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American Eagle Outfitters exec: 70pc of emails opened via mobile devicesBy
NEW YORK – An American Eagle Outfitters executive at Forrester’s Forum For Customer Experience Professionals East said that as the company aims to create a unified vision of its customers, the overlap between mediums such as email and mobile is growing.
During the “Guest Executive Forum with IBM Tealeaf Solutions: Creating A Customer-Centric Omnichannel Experience” session, the American Eagle Outfitters executive spoke about how the company has implemented feedback into its online and mobile channels to get a better perspective on what its consumers do and how they shop. Additionally, the session gave a look inside how the retailer organizes its omnichannel strategy internally.
“Whether you have mobile in your world or you’re doing mobile, if you send emails, you’re a mobile company,” said Joe Megibow, senior vice president and general manager of omnichannel ecommerce at American Eagle Outfitters, Pittsburgh.
“We’re at over 70 percent now – every email we send is optimized for a mobile device,” he said.
According to Mr. Megibow, having an omnichannel approach is all about putting the customer at the center of everything that the brand does.
Customers nowadays look at a brand from one central perspective, especially for American Eagle Outfitter’s prime demographic of consumers aged 15 – 25 years old.
Therefore, the goal of omnichannel is to eliminate all of the different channel conflicts for consumers.
For example, consumers come into stores armed with their mobile devices in hand. While they are tangibly interacting with products, they are also looking them on the brand’s mobile site.
At one point, American Eagle Outfitters outsourced all of its mobile initiatives. When the company had about 30 percent of its online traffic coming from mobile, the retailer did not have a staff that focused on mobile.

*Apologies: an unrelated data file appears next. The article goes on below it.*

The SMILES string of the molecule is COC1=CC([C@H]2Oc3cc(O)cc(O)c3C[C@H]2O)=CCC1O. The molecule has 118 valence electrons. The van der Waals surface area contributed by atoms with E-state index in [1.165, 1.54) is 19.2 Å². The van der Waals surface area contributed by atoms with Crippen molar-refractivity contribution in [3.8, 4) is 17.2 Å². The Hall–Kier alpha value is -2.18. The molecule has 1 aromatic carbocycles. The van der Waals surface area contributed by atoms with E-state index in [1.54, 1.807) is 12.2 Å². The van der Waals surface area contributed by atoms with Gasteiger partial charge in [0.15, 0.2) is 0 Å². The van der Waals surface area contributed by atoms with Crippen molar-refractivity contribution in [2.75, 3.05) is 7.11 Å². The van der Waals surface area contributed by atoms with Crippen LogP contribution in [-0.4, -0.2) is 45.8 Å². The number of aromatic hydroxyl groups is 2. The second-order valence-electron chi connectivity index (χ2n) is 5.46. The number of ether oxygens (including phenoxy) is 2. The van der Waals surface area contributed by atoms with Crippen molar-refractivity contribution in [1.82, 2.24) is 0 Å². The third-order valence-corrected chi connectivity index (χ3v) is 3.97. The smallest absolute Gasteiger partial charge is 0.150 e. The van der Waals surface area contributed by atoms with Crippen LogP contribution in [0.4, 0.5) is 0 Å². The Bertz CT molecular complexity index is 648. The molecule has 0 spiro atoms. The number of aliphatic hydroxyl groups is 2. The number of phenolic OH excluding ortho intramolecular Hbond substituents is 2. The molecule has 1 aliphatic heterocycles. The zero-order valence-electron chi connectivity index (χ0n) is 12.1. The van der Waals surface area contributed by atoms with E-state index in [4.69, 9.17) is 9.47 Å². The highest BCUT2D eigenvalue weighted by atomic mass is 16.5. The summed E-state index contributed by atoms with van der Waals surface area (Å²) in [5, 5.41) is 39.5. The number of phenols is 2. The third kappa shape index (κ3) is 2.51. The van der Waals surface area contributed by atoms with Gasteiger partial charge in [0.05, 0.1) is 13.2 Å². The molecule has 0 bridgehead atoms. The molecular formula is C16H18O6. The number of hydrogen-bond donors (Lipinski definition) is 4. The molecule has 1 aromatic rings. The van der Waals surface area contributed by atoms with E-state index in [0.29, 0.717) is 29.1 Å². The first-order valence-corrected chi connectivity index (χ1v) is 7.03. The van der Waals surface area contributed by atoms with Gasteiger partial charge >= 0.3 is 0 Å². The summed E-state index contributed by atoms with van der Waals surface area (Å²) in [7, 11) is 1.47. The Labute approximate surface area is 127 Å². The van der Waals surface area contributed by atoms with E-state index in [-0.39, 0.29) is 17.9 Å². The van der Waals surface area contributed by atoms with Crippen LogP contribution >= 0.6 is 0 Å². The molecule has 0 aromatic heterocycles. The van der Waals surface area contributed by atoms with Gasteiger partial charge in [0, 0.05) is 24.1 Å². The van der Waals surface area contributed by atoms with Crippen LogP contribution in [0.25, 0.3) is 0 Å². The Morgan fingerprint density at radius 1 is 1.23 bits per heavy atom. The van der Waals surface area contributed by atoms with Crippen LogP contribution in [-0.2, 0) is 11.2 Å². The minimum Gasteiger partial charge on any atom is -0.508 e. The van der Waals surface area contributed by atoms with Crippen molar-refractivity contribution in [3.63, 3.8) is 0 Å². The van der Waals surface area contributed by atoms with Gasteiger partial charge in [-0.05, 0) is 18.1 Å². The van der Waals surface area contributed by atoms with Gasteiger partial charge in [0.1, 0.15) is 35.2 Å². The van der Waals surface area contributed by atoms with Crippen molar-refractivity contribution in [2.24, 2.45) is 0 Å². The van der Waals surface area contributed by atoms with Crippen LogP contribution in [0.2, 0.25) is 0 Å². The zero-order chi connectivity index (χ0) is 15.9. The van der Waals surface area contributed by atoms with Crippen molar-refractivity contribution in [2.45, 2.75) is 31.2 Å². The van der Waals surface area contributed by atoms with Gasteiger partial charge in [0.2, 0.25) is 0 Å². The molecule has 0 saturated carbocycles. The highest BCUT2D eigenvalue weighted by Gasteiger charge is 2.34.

At the same time, the customer was interacting with multiple touch points, often at the same time.
Therefore, the company was set up organizationally in a category or channel-driven approach that did not think about the customer.
One of the first steps that American Eagle Outfitters took to unify all of its channels together was online and mobile feedback through comments.
At the time that the company rolled out feedback options, roughly 62 percent of emails were opened on mobile devices.
The company sent out an email blast to its users that encouraged them to write a review about a product online.
However, when the company sent out the email, mobile reviews were not rolled out. Instead, consumers who opened the email from their mobile devices were directed to a link that was not accessible.
Once a consumer complained about the problem, mobile reviews were rolled out and now the company sees a 20 percent increase in reviews every day, according to Mr. Megibow.
Feedback mechanisms are also rolled out organizationally across the company with store, product design, QA/tech, fulfillment and merchandising teams all working on reviews.
By creating a single view of customers, American Eagle Outfitters is also working to tailor marketing and offers to specific groups of consumers to figure out what is and is not working.
The company can also better position their inventory and merchandising buys by understanding how a consumer interacts across multiple mediums.
Mobile Web vs. app
American Eagle Outfitters also uses a variety of different forms of mobile messaging to connect with its consumers.
For example, the company uses both SMS and in-app push notifications.
Although there is a growing trends towards push notifications, it still requires that consumers download an app, which is difficult in convincing a consumer to do.
Per Mr. Megibow, American Eagle Outfitters is seeing a 4:1 ratio of consumers going to the retailer’s mobile site versus downloading the app.
As the company invests in its app more, the executive expects the ratio to improve.
The store’s associates are trained in how to drive consumers to online platforms to shop, but consumers are increasingly becoming more tech-savvy than employees.
“The funny thing in general is that our customers are more educated about our apps and our sites than our associates are,” Mr. Megibow said.
“Our associates are in our stores everyday, they know our stores, they know our inventory,” he said. “This is part of what got us here – is that our customers came in with more knowledge about what was online.”
Lauren Johnson is associate reporter on Mobile Commerce Daily, New York
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